Analysis of data from the IceCube Neutrino Observatory, a massive detector deployed in deep ice at the U.S. Amundsen-Scott South Pole Station in Antarctica, provided insight into one of the most enduring mysteries in physics, the production of cosmic rays.
By using swarms of untethered grippers, each as small as a speck of dust, Johns Hopkins engineers say they have devised a new way to perform biopsies that could provide a more effective way to access narrow conduits in the body.
A research team at the University of Southern California has developed a way to encrypt a crucial portion of the photo to keep it secure, while leaving enough unencrypted that it can still be utilized by cloud filesharing services.
Scientists at Northwestern University have identified conditions and properties that power companies can consider using to keep power generators in a desired synchronized state and help make a self-healing power grid a reality.
Using underwater video cameras to record fish feeding on South Pacific coral reefs, Georgia Tech scientists found that fish can be picky eaters--a trait that could spell trouble for endangered reef systems.
Scientists from NCAR, UCSD, Scripps and Florida State concluded that the heat generated by everyday activities in metropolitan areas alters the character of the jet stream and other major atmospheric systems.
Researchers at North Carolina State University have devised a technique to embed needle-like carbon nanofibers in an elastic membrane, creating a flexible "bed of nails" on the nanoscale that opens the door to development of new drug-delivery systems.
Scientists from Michigan State University and the Chinese Academy of Sciences forecast how a changing climate may affect the most common species of bamboo that carpets the forest floors of prime panda habitat in northwestern China.
Decades of extreme weather crippled, and ultimately decimated, first the political culture and later the human population of the ancient Maya, according to a study by an interdisciplinary team of researchers from UC Davis, Penn State and Switzerland.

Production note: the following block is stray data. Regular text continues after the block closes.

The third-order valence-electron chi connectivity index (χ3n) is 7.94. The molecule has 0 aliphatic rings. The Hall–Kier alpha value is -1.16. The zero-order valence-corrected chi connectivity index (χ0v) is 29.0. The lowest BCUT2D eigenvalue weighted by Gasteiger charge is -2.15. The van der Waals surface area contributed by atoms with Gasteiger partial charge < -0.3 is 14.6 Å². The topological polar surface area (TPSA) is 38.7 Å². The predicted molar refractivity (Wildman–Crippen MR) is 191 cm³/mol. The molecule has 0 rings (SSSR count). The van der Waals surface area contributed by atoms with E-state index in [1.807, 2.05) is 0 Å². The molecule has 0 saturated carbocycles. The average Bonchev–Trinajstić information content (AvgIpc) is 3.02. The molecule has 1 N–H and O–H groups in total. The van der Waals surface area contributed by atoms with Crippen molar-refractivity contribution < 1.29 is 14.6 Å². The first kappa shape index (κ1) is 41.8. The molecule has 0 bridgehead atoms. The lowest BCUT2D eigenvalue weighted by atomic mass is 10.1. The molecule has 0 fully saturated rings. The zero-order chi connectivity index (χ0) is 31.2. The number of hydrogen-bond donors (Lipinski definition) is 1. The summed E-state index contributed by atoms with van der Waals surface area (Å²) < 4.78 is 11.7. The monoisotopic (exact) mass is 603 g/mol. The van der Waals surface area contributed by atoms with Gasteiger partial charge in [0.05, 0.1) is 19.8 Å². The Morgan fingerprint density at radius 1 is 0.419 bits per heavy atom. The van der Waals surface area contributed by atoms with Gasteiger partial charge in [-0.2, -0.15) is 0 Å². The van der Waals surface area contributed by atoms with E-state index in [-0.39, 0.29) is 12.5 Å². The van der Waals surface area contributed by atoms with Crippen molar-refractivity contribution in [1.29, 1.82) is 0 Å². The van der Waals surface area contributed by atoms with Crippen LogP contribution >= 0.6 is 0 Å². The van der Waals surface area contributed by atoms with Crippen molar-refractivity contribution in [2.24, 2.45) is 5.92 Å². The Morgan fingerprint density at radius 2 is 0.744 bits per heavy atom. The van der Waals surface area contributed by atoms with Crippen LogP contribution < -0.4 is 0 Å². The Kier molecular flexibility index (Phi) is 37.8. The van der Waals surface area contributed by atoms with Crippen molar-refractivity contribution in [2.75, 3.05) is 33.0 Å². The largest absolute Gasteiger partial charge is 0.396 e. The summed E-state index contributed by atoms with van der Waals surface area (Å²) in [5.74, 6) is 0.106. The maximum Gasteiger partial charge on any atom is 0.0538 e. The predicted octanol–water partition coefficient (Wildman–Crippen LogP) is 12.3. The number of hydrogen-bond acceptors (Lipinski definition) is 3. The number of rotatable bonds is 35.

Researchers at the Ohio State University and the University of Cincinnati have discovered why plants and animals had a hard time recovering from the largest mass extinction in Earth's history 250 million years ago.
An insect's internal chemicals can be converted to electricity, potentially providing power for sensors, recording devices or to control the bug, a group of researchers at Case Western Reserve University report.
Research from Cornell University indicates that getting rid of insects could trigger some unwelcome ecological consequences, such as the rapid loss of desired traits in plants, including their good taste and high yields.
Johns Hopkins researchers have created a synthetic protein that, when activated by ultraviolet light, can guide doctors to places within the body where cancer, arthritis and other serious medical disorders can be detected.
A Florida Institute of Technology biologist has new research that finds predatory crabs poised to return to warming Antarctic waters and disrupt the primeval marine communities that have lived there for millions of years.
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